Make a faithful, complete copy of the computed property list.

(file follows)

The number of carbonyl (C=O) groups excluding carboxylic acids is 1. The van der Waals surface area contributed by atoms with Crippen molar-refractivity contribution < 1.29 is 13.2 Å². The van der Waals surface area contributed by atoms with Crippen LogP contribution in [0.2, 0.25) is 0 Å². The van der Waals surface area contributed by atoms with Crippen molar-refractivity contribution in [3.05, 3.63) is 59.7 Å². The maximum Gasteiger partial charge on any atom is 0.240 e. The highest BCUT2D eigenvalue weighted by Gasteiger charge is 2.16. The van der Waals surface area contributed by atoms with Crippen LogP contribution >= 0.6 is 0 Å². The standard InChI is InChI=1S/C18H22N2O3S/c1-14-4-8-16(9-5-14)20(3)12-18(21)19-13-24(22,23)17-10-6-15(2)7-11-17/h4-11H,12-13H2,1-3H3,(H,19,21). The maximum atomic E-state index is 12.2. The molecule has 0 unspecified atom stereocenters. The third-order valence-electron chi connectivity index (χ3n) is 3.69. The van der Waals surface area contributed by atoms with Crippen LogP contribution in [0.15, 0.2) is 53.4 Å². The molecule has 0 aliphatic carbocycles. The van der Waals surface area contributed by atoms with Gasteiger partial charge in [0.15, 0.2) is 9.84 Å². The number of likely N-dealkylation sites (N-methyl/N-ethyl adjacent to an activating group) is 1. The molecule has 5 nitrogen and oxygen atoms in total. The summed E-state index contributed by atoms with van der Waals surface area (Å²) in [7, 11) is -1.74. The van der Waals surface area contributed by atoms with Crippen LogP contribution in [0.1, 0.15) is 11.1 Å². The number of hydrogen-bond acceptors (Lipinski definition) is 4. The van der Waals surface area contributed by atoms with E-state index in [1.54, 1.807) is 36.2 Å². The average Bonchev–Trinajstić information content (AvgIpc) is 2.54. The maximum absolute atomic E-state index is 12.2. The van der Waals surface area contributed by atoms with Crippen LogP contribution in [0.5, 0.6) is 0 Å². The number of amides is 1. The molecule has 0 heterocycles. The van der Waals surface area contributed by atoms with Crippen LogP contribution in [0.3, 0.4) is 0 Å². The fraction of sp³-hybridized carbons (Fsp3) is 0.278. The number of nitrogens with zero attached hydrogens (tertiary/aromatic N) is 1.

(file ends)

The number of carbonyl (C=O) groups excluding carboxylic acids is 1. The van der Waals surface area contributed by atoms with Crippen molar-refractivity contribution < 1.29 is 13.2 Å². The van der Waals surface area contributed by atoms with Crippen LogP contribution in [0.2, 0.25) is 0 Å². The van der Waals surface area contributed by atoms with Crippen molar-refractivity contribution in [3.05, 3.63) is 59.7 Å². The maximum Gasteiger partial charge on any atom is 0.240 e. The highest BCUT2D eigenvalue weighted by Gasteiger charge is 2.16. The van der Waals surface area contributed by atoms with Crippen LogP contribution >= 0.6 is 0 Å². The standard InChI is InChI=1S/C18H22N2O3S/c1-14-4-8-16(9-5-14)20(3)12-18(21)19-13-24(22,23)17-10-6-15(2)7-11-17/h4-11H,12-13H2,1-3H3,(H,19,21). The maximum atomic E-state index is 12.2. The molecule has 0 unspecified atom stereocenters. The third-order valence-electron chi connectivity index (χ3n) is 3.69. The van der Waals surface area contributed by atoms with Crippen LogP contribution in [0.15, 0.2) is 53.4 Å². The molecule has 0 aliphatic carbocycles. The van der Waals surface area contributed by atoms with Gasteiger partial charge in [0.15, 0.2) is 9.84 Å². The number of likely N-dealkylation sites (N-methyl/N-ethyl adjacent to an activating group) is 1. The molecule has 5 nitrogen and oxygen atoms in total. The summed E-state index contributed by atoms with van der Waals surface area (Å²) in [7, 11) is -1.74. The van der Waals surface area contributed by atoms with Crippen LogP contribution in [0.1, 0.15) is 11.1 Å². The number of hydrogen-bond acceptors (Lipinski definition) is 4. The van der Waals surface area contributed by atoms with E-state index in [1.54, 1.807) is 36.2 Å². The average Bonchev–Trinajstić information content (AvgIpc) is 2.54. The maximum absolute atomic E-state index is 12.2. The van der Waals surface area contributed by atoms with Crippen LogP contribution in [0.5, 0.6) is 0 Å². The number of amides is 1. The molecule has 0 heterocycles. The van der Waals surface area contributed by atoms with Crippen LogP contribution in [0.3, 0.4) is 0 Å². The fraction of sp³-hybridized carbons (Fsp3) is 0.278. The number of nitrogens with zero attached hydrogens (tertiary/aromatic N) is 1.